Challenges and Opportunities for Women Farmers in Nepal

Basana Thakuri with tomato plants in Kathmandu, Nepal (Photo: Brian Sokol)

In developing countries, rural women play a significant role in agriculture, accounting for 60-80% of food production and selling food products at markets [1]. In Nepal, it’s been reported that up to 98% of women are employed in the agricultural sector, a percentage which is higher than that for men (91%) [1b]. Contribution by women is therefore critical in agriculture to achieve global food security. However, they generally don’t have the same access to land, water, seeds, training and credit than men. [2] As a consequence, in Nepal, women involvement is greater in minor and subsistence food production for crops such as millet, maize, and soybean while men are more involved in cash crops and commercial production of crops such as rice. Moreover, whilst men generally perform heavy physical labour women are involved in tedious and time-consuming work such as weeding, harvesting, threshing and milling[1].

Many studies have shown that improving the status of women, by giving them access to resources, increases agricultural productivity and therefore incomes. When women have increased incomes, they tend to spend a greater fraction of their finances on their children’s health and nutrition.

Nepali woman receiving advice from a plant doctor (Photo: CABI)

According to USAID, in 2011 an estimated 10% of Nepali men were employed abroad, leaving more women in charge of the household and farms. This phenomenon, called “feminization of agriculture”, has created challenges, but also new opportunities for women in rural areas. For example, in Nepal it has been reported that a women’s cooperative grows and harvests lemongrass and citronella to produce essential oils which allows them to access export markets [2]. Benefitting from various projects [2,3,4,5,6], Nepali women were given training opportunities to switch from subsistence food crops to high-value vegetables (aubergines, tomatoes, cucumber and lettuce) and export crops (ginger and essential oils) to increase family incomes. As a direct impact, women are more confident in managing the household finances and discussing family decisions. With the savings, some women were even able to buy or lease more lands and run production systems.

However, working for the family as well as working on the farm is extremely tough for women. An IFAD study found that women in Nepalese hill districts had worked for about 16 hours per day compared to only 9-10 hours for men; they were overworked and hungry [1c]. In Nepal, it has also been reported that adult literacy rates of women are particularly low for Asia. Not only that, there is a lack in progress in improving female literacy when compared to men [1b]. This is particularly concerning when considering feminization of agriculture since rural women need to be able to deal with challenges presented by the agricultural economy and competitive global market.

Women farmers attending a plant clinic session in Nepal (Photo: CABI)

As part of our objectives of 2017, we’ll work closely with country teams and Plantwise partners to identify the needs and interests of women farmers. Using this information, we’ll work together to develop extension materials for the crops women grow. We’ll also work to identify the appropriate means to reach them, finding working groups for women that we can approach and being aware of cultural factors (e.g. restriction of movement outside the home [1b]) that may influence attendance levels of women at clinic sessions and plant health rallies. Moreover, we’ll address not only women’s needs and interests but we’ll also make sure that the information reaching them is gender-responsive (i.e. adapted to women). By providing gender-responsive recommendations, such as those which are not too physically demanding and minimise time spent in the field, Plantwise ensures that the advice is practical, accessible and affordable for women to implement and adopt it.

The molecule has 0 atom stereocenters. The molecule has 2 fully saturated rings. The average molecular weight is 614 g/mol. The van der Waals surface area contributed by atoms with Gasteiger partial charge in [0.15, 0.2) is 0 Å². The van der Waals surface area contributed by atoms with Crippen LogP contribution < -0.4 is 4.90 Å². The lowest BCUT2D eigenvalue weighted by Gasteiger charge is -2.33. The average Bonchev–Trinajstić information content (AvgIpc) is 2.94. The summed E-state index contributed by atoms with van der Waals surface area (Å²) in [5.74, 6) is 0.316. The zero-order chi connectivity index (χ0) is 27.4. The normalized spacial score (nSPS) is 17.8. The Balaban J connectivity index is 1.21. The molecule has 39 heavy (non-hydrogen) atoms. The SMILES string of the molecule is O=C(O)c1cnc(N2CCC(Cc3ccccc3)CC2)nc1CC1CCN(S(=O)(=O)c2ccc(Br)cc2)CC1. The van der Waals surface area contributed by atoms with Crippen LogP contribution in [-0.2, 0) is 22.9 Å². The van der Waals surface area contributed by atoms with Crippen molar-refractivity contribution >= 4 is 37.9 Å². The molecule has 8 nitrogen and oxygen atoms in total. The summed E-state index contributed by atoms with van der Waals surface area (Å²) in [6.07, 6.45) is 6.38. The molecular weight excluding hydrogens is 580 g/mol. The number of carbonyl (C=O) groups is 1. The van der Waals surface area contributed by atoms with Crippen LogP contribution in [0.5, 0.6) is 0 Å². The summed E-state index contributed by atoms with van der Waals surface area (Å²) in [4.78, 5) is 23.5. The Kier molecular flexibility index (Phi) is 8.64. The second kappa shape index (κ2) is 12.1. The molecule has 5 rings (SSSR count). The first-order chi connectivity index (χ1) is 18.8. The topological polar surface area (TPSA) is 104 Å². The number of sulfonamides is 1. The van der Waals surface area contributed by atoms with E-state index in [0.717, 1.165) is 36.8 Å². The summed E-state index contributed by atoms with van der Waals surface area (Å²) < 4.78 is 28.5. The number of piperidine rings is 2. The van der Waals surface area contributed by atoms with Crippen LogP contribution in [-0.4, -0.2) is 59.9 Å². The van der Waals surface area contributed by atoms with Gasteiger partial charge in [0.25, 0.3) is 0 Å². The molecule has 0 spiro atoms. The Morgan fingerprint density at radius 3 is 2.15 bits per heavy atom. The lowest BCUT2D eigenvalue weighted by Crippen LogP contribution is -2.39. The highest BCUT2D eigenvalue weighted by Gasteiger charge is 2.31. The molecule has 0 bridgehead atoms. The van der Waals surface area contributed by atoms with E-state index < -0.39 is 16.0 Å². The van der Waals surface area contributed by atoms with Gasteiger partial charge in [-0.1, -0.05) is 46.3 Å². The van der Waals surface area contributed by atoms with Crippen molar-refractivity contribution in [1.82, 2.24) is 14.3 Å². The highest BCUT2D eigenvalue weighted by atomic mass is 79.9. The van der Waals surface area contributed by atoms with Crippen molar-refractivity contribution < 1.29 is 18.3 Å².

As Plantwise is running an e-Plant clinic training this week in Nepal, we thought we’d highlight the work of Nepali women in extension services. Even if only 22 out of 157 of the plant doctors in Nepal are women (14%), female plant doctors are essential since women seeking advice are often more comfortable talking to other women, to the extent to which it may determine whether they visit a plant clinic. Over the past year we’ve had more females than males attending plant clinics in Nepal (55% women compared to 45% men) which is a great indicator that female farmers are engaged with the clinics.

e-Plant Clinic training in Kathmandu, Nepal. Plant doctors receiving their tablets and certificates (Photo: CABI)

Written by Léna Durocher-Granger and Kate Dey

References

[1] FAO 2010. Integration of Gender in Agriculture: An Analysis of Situation. UN Complex, Pulchowk, Nepal.

[1b] FAO 2005. Rural women and food security in Asia and the Pacific: Prospects and paradoxes. RAP Publication 2005/30. ftp://ftp.fao.org/docrep/fao/008/af348e/af348e00.pdf

[1c] IFAD 1999. Nepal: Factors that increase women’s workloads. https://www.ifad.org/topic/tools/tags/gender/gender/knowledge_note/2593554)

[2] USAID Nepal 2013. Women In Agriculture: Calendar 2013. https://www.usaid.gov/sites/default/files/documents/1861/USAID_Nepal_calendar_2013_downsized.pdf

[3] Her Farm Nepal 2017. http://herfarmnepal.org

[4] Mercy Corps 2017. Nepal Ginger Farming. https://www.mercycorps.org/nepal-ginger-farming

[5] OXFAM. The Women Climate Fighters of Nepal, Krishnaa Budha: Water that Changes the Village. http://www.oxfamblogs.org/asia/the-women-climate-fighters-of-nepal/

[6] Empower Dalit Women of Nepal 2012. Breaking New Ground. http://www.edwon.org/success_story/breaking-new-ground/

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